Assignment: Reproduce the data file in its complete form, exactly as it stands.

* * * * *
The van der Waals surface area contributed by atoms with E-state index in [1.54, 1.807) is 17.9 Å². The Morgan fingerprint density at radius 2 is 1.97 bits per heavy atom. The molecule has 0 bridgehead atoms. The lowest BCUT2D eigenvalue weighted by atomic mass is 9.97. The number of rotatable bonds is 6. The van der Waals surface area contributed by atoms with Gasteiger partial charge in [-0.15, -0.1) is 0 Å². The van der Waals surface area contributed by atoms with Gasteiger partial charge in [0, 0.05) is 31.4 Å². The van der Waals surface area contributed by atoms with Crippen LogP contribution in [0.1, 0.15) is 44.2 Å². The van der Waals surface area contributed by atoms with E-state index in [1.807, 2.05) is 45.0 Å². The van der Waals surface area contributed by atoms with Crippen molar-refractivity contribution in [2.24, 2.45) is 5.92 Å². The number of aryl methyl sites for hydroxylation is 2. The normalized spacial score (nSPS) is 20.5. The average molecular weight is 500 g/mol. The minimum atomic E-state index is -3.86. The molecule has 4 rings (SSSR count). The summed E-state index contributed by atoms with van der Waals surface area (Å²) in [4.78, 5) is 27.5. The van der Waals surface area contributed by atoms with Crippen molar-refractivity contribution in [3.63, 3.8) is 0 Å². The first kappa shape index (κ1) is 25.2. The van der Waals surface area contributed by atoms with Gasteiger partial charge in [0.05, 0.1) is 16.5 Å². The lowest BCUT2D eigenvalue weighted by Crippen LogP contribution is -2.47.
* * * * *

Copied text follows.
The van der Waals surface area contributed by atoms with E-state index in [1.54, 1.807) is 17.9 Å². The Morgan fingerprint density at radius 2 is 1.97 bits per heavy atom. The molecule has 0 bridgehead atoms. The lowest BCUT2D eigenvalue weighted by atomic mass is 9.97. The number of rotatable bonds is 6. The van der Waals surface area contributed by atoms with Gasteiger partial charge in [-0.15, -0.1) is 0 Å². The van der Waals surface area contributed by atoms with Gasteiger partial charge in [0, 0.05) is 31.4 Å². The van der Waals surface area contributed by atoms with Crippen LogP contribution in [0.1, 0.15) is 44.2 Å². The van der Waals surface area contributed by atoms with E-state index in [1.807, 2.05) is 45.0 Å². The van der Waals surface area contributed by atoms with Crippen molar-refractivity contribution in [2.24, 2.45) is 5.92 Å². The number of aryl methyl sites for hydroxylation is 2. The normalized spacial score (nSPS) is 20.5. The average molecular weight is 500 g/mol. The minimum atomic E-state index is -3.86. The molecule has 4 rings (SSSR count). The summed E-state index contributed by atoms with van der Waals surface area (Å²) in [4.78, 5) is 27.5. The van der Waals surface area contributed by atoms with Crippen molar-refractivity contribution in [3.63, 3.8) is 0 Å². The first kappa shape index (κ1) is 25.2. The van der Waals surface area contributed by atoms with Gasteiger partial charge in [0.05, 0.1) is 16.5 Å². The lowest BCUT2D eigenvalue weighted by Crippen LogP contribution is -2.47.